Thursday, 27 November 2008

203. Ludwig van Beethoven - Piano Sonata in E flat major, op.81A, "Les Adieux" (1810)


Title: Beethoven Piano Sonatas
Performer: Arthur Rubinstein
Year: 1962
Length: 17 minutes


This is a short and sweet sonata, with a very interesting programmatic theme that is perfectly suited to Beethoven's strengths. It is called "Les Adieux" because the first movement represents saying goodbye, the second the absence and the third the return of someone.

This allows Beethoven to be bitter-sweet in the first, almost despairing in the second and joyful in the third movement. If Beethoven was ever good at something it is in expressing emotion and the piano is the perfect instrument to do it in.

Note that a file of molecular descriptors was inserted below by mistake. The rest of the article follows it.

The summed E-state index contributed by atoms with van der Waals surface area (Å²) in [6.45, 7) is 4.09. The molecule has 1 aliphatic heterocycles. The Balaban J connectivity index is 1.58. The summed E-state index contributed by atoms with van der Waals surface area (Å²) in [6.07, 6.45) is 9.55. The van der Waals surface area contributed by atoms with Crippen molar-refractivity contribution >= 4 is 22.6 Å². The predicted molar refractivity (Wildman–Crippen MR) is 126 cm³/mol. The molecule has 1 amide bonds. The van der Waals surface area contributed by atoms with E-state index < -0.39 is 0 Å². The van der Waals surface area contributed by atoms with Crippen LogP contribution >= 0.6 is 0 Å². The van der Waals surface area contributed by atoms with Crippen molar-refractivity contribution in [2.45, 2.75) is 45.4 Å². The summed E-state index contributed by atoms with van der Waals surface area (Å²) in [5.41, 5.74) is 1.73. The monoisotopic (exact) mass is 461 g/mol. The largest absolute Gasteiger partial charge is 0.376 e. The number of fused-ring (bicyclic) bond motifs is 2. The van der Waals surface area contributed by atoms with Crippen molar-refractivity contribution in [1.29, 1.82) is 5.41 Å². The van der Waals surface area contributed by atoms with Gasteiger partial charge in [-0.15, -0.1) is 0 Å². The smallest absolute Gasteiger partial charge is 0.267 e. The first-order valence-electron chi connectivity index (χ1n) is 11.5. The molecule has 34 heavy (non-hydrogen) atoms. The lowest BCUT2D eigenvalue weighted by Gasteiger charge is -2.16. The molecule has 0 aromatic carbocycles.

Even if this is less well known than other sonatas like the Moonlight or Appassionata it is just as good, if less melodramatic, which can actually be an advantage. Beethoven has become a much more skilled composer at expressing emotion since those earlier sonatas, sometimes less is more.

Final Grade



From Wikipedia:

Yet, there is some uncertainty about this nature of the piece — or at least, about the degree to which Beethoven wished this programmatic nature would be known. He titled the three movements "Lebewohl," "Abwesenheit," and "Wiedersehen," and reportedly regarded the French "Adieux" as a poor translation of the feeling of the German "Lebewohl" (Kolodin, 1975). Indeed, Beethoven had written the syllables "Le-be-wohl" over the first three chords.

1st Movement:

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